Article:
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Indian "semi-bullet train" sets new national speed record

An Indian passenger train set a new national speed record of 160 kilometres an hour on Thursday during a test between the capital and the Taj Mahal city of Agra.

NEW DELHI: An Indian passenger train set a new national speed record of 160 kilometres an hour on Thursday during a test between the capital and the Taj Mahal city of Agra.

The introduction of high-speed links and bullet trains were one of the key poll campaign promises of India's new right-wing prime minister, Narendra Modi, who won elections in May.

Thursday's test, part of the government's plans to upgrade the ageing rail network, saw the train complete the 200 kilometres between New Delhi and Agra in around 90 minutes. The top speed clocked at 10 kilometres more than the previous record.

"This is now the fastest train in India," Delhi divisional railway manager Anurag Sachan told AFP from inside the train. "We are recording all technical parameters during the trial run and hope to introduce it to the public by this November."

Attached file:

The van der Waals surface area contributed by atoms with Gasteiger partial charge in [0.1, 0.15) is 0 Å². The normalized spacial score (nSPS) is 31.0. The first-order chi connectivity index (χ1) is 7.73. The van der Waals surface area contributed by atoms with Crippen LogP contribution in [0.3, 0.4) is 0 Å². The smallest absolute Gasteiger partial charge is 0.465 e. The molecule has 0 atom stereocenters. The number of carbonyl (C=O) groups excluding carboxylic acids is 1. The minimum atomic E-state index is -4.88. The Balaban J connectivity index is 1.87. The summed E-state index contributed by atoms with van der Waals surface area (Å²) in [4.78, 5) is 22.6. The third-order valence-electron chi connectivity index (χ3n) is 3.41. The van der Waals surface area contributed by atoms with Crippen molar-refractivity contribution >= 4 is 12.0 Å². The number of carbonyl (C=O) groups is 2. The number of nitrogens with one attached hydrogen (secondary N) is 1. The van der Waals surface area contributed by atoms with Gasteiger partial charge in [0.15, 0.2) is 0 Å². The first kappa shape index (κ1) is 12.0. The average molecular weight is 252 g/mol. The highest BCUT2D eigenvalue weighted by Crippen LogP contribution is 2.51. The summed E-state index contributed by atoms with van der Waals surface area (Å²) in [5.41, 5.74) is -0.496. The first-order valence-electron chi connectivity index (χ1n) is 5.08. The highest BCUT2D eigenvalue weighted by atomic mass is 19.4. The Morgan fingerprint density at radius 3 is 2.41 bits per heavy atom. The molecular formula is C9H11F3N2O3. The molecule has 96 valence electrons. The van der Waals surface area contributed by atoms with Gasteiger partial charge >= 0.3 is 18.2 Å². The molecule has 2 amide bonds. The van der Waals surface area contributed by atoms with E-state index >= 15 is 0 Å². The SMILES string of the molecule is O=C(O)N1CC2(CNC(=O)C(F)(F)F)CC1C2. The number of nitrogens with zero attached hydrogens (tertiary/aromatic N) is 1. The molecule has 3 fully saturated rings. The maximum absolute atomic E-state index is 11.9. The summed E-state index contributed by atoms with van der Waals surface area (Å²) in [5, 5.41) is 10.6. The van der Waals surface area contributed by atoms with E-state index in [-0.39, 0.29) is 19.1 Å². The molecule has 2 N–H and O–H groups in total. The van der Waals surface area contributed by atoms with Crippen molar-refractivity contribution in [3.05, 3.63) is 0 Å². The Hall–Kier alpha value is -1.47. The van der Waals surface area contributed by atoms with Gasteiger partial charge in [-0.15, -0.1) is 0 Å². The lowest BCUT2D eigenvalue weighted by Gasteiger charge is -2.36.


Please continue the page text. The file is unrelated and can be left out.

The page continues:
While fast by Indian standards, the train is some way from the Japanese "Shinkansen" admired by Modi which reach speeds of 320 kilometres an hour. The Indian media labelled it a "semi-high-speed train" or "semi-bullet".

India is set to roll out extensive plans to overhaul India's massive but loss-making network on Tuesday when the Modi government will present its first railway budget.

Observers say the railways have been neglected by successive governments over the past three decades of rapid economic growth during which car ownership has surged and low-cost airlines have mushroomed.

But it continues to be one of the main modes of long-distance travel for most of India's 1.2 billion people, while increased use of the tracks for freight could help ease road traffic congestion.

Similar high-speed rail corridors are being planned between New Delhi and the northeastern city of Chandigarh, and the national capital and the industrial town of Kanpur 500 kilometres away.

"The cost of upgrading tracks, signal systems and other related infrastructure isn't high on some of the corridors which already have other high speed trains," Sachan told AFP.

"We are confident of expanding it once this project is completed," he added.

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